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Under Pressure, City Shows Spending Plans

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By Theola Labbé
Washington Post Staff Writer
Saturday, February 16, 2008

The Fenty administration revealed fiscal 2009 D.C. school spending plans yesterday after a group of school activists argued before a D.C. Superior Court judge that the public should see the proposal before a budget hearing next week.

In a hearing before Judge Stephen F. Eilperin, eight school activists, led by Marc Borbely, argued that by law they were entitled to a copy of Schools Chancellor Michelle A. Rhee's budget in advance of a hearing scheduled for Tuesday at Woodson High School.

The activists filed a lawsuit Thursday against Rhee and Mayor Adrian M. Fenty (D) demanding that Rhee submit her budget yesterday or that the budget hearing be delayed until mid-March.

The budget documents released by the city do not provide a full explanation of the spending plan, but they do show that Rhee wants to expand the Saturday Scholars program from elementary and middle schools to high schools, extend the school day at 23 schools, including those that have failed to meet requirements of the federal No Child Left Behind law, create a principal leadership academy and launch a student recruitment campaign.

A staff attorney initially defended the school system, but Interim Attorney General Peter J. Nickles appeared later to argue the case. He said the advocates were asking Rhee and Fenty to comply with laws that applied to the former D.C. Board of Education.

Under the mayoral takeover, Nickles said, the school system is like other city agencies, which generally do not make their budgets public before submitting them to the mayor.

"The law in question is not a model of clarity," Nickles said. "When the mayor and the D.C Council overhauled the system, they left some things at loose ends," he said.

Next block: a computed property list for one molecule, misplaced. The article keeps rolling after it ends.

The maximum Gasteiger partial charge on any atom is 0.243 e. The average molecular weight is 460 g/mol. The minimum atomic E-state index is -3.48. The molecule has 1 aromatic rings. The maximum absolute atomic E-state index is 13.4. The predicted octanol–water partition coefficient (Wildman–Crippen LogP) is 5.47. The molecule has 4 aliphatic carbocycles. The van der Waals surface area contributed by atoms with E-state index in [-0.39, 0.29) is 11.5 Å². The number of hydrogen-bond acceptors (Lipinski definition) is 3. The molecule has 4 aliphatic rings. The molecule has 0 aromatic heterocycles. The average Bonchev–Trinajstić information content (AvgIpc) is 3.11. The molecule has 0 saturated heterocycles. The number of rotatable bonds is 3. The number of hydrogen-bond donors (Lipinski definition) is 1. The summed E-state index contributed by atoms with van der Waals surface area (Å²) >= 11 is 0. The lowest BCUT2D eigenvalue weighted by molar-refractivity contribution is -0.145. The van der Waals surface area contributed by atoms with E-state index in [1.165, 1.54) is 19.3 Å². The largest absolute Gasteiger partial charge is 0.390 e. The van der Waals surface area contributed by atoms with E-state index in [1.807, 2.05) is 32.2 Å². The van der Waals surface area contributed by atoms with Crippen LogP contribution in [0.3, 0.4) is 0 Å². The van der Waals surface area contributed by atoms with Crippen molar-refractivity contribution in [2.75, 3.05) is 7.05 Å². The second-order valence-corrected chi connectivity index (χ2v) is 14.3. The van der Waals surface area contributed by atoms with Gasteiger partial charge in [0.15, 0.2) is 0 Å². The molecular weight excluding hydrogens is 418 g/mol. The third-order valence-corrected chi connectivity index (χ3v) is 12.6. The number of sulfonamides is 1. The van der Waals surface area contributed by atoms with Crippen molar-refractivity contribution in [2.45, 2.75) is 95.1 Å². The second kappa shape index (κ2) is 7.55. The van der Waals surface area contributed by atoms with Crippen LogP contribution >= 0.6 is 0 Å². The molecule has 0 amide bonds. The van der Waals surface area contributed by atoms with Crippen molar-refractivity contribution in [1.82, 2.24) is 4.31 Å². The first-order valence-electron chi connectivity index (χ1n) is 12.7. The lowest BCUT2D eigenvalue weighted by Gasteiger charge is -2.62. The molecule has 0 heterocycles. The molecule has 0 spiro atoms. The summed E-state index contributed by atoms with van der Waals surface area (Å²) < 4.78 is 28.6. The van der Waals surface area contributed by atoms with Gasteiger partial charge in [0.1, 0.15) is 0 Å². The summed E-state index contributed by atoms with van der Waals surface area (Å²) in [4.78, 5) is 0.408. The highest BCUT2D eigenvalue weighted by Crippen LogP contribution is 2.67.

Eilperin said school governance changes did not eliminate the public's right to have a voice in the preparation of the school system's budget.

"The chancellor says, 'These are my ideas,' and the public is entitled to see what those ideas are," Eilperin said.

Eilperin denied the request to postpone the budget hearing. But in response to the judge's concerns, Nickles gave the judge and advocates a 46-page document with school system programs and spending codes and a two-page cover sheet titled "FY 09 Proposed Initiatives." The documents, dated yesterday, represent all of the budget submissions that Rhee has sent to the mayor, Nickles said.

Cherita Whiting, a parent and Ward 4 education leader, said the documents were is not adequate because they have no details on how individual schools would be funded. The judge and education advocates also questioned whether the information Nickles provided constitutes a full budget submission. That issue is scheduled to be argued Feb. 27 before Judge Judith E. Retchin.


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© 2008 The Washington Post Company

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